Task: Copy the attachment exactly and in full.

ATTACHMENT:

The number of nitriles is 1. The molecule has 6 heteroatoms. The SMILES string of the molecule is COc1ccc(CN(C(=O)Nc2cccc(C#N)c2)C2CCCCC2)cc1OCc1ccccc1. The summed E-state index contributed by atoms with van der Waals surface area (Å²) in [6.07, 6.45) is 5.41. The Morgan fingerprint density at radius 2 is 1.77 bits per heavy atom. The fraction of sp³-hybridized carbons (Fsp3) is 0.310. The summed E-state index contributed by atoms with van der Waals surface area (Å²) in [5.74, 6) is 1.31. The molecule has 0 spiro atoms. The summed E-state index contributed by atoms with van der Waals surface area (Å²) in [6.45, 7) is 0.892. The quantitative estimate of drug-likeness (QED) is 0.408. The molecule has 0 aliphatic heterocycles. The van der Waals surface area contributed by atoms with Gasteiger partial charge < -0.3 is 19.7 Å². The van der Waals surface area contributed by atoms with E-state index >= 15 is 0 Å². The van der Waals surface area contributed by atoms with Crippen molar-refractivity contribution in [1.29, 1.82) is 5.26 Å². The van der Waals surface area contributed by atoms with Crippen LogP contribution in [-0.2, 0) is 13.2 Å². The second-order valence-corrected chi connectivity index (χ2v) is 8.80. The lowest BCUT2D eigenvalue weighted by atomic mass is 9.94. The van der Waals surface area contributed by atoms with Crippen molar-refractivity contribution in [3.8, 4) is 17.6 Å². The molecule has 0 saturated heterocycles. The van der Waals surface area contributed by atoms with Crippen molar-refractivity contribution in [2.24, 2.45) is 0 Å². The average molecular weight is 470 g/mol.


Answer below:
The number of nitriles is 1. The molecule has 6 heteroatoms. The SMILES string of the molecule is COc1ccc(CN(C(=O)Nc2cccc(C#N)c2)C2CCCCC2)cc1OCc1ccccc1. The summed E-state index contributed by atoms with van der Waals surface area (Å²) in [6.07, 6.45) is 5.41. The Morgan fingerprint density at radius 2 is 1.77 bits per heavy atom. The fraction of sp³-hybridized carbons (Fsp3) is 0.310. The summed E-state index contributed by atoms with van der Waals surface area (Å²) in [5.74, 6) is 1.31. The molecule has 0 spiro atoms. The summed E-state index contributed by atoms with van der Waals surface area (Å²) in [6.45, 7) is 0.892. The quantitative estimate of drug-likeness (QED) is 0.408. The molecule has 0 aliphatic heterocycles. The van der Waals surface area contributed by atoms with Gasteiger partial charge < -0.3 is 19.7 Å². The van der Waals surface area contributed by atoms with E-state index >= 15 is 0 Å². The van der Waals surface area contributed by atoms with Crippen molar-refractivity contribution in [1.29, 1.82) is 5.26 Å². The van der Waals surface area contributed by atoms with Crippen LogP contribution in [-0.2, 0) is 13.2 Å². The second-order valence-corrected chi connectivity index (χ2v) is 8.80. The lowest BCUT2D eigenvalue weighted by atomic mass is 9.94. The van der Waals surface area contributed by atoms with Crippen molar-refractivity contribution in [3.8, 4) is 17.6 Å². The molecule has 0 saturated heterocycles. The van der Waals surface area contributed by atoms with Crippen molar-refractivity contribution in [2.24, 2.45) is 0 Å². The average molecular weight is 470 g/mol.